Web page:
3 Tips To Make Your Website Not Suck

As it is a requirement for all Apple developers to have a website and many of us also have our own studio sites, blogs, etc. I thought this post might come in handy for some of you.

The title is intended to be amusing only – I’m sure your website doesn’t suck ;)

Tip 1 – Every word counts.

Have you ever seen an “article” in which words are randomly capitalized? If not, I envy you but if so, you already know what I’m talking about.

Some people have this idea that if a word isn’t capitalized, it must not count. (At least that’s the best reason I can come up with for this strange behavior.)

For example, if I were someone who had this tendency, I might write a sentence like this;

I am a Much Better writer than you because I Like to capitalize things Creatively.

No one would actually write such a line, but I hope that illustrates the kind of thing I am referring to here.

You don’t have to capitalize a word for it to “count”. (Although in titles this rule obviously goes out the window a bit.)

It’s much nicer to read articles when they’re well written and not littered with mistakes like this, so if you’re someone who feels the need to capitalize random words this is certainly worth working on.

Tip 2 – Don’t be that guy (or girl).

You know that guy who knows everything about everything? Me either. However we’ve all met people who believe this to be the case.

When you have a website that contains a lot of written content it is normal to write about what you know, however if you find yourself behaving as though you are omnipotent it is time to take a step back and reflect.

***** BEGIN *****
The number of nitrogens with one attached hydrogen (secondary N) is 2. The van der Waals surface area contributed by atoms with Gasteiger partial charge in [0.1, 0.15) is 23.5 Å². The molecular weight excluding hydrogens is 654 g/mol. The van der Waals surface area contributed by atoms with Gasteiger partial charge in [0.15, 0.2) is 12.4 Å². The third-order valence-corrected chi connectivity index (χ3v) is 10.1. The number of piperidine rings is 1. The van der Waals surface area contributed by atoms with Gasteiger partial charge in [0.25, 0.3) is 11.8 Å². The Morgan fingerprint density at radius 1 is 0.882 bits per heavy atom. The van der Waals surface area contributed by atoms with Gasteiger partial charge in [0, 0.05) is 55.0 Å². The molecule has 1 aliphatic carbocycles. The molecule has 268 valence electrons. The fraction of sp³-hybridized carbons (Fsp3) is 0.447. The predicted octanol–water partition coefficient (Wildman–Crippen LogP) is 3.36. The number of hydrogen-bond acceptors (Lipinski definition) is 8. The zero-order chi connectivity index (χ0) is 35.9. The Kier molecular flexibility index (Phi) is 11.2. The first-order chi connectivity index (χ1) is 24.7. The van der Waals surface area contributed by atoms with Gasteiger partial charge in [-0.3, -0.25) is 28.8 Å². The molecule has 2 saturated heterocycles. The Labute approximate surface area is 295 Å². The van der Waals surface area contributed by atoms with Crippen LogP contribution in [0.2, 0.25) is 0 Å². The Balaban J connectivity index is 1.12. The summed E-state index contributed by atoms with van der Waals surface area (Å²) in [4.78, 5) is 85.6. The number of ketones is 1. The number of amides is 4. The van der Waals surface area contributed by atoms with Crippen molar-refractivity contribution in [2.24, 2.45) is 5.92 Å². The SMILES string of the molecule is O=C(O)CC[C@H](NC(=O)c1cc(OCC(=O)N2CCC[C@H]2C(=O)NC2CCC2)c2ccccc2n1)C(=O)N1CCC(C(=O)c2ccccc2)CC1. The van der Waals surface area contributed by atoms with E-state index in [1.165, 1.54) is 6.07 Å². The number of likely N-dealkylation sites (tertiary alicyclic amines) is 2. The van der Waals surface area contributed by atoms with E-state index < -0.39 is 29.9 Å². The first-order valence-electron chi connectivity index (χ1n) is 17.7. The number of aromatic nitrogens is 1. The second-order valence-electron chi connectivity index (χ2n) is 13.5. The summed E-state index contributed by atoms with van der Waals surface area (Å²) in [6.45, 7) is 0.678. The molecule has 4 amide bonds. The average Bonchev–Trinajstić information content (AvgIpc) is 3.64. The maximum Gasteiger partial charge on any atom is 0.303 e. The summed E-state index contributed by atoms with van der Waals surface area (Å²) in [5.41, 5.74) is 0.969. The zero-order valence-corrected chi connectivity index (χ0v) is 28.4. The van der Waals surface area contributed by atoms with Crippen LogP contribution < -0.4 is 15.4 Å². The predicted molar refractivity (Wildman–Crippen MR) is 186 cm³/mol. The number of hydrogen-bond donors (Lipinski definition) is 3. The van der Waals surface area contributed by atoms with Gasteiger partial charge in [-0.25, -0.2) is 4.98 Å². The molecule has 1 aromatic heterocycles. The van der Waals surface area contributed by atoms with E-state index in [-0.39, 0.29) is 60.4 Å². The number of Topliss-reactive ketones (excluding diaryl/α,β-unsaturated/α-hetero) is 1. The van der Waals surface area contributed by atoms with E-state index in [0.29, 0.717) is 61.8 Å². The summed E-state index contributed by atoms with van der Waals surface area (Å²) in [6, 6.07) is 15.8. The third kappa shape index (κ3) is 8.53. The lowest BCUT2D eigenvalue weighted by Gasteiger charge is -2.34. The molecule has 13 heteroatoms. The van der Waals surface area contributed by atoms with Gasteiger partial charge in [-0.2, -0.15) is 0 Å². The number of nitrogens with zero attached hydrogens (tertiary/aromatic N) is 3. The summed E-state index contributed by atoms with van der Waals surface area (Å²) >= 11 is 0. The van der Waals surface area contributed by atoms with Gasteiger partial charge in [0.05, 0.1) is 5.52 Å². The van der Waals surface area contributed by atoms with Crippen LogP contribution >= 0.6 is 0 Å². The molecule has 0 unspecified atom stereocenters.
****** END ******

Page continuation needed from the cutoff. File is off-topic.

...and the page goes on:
As much as you may know about any given subject there is never a good reason to believe you know it all.

A good example of this is me and Techority – I wrote a simple rating function that worked wonderfully. Someone came along and posted a comment describing an even simpler rating function that worked just as well – had I been unable to listen to them due to my own pigheadedness I would have missed out on learning something new.

So, be the guy (or girl) who listens and who is open to new ideas and friendly discussion and debate; it will help people who visit your website interact with you in a much more positive way.
Tip 3 – Be direct, not rude.

There is a fine line between being direct and being rude. A good example is my recent post (over at Techority) regarding the awesome month that Corona has had.

Some people took it as rude because I said that Corona had come SO much further than other third party SDKs in this time. This was not rude. It was direct, uncoated and true.

Had I instead said; “Everyone other third party SDK is shit and anyone who uses any of them is an idiot!”, that would have been rude. (It also would have been incredibly unfair and greatly untrue. My belief that Corona is the best does not equate to me thinking that nothing else can be good, or even great, as well.)

It’s OK to be negative if you have something to be negative about and most rational people know when they’re being horrible – but it’s that fine line that you have to watch for. When you’re close to it it can be hard to make sure you fall on the right side.

If you can be direct (state the facts) without being rude (stating the facts then acting like a drama queen about said facts) then you’ll find even if you disagree with those who read your website content that you can still have a civilized discussion or agree to disagree.

It also means you’re unlikely to get comments you feel the need to censor – because those who comment will only be disagreeing with you, (something you can handle if you follow tip 2,) rather than disagreeing with you and calling you out on your attitude.

In closing;

It’s your website and what you do with it is entirely up to you. These tips are simply observations of common pitfalls and things I’ve sometimes dealt with in my own life. (Some of you may recall I was, long ago,  a writer by trade. During this period I wrote for some big news sites, which meant dealing with all three tips every day.)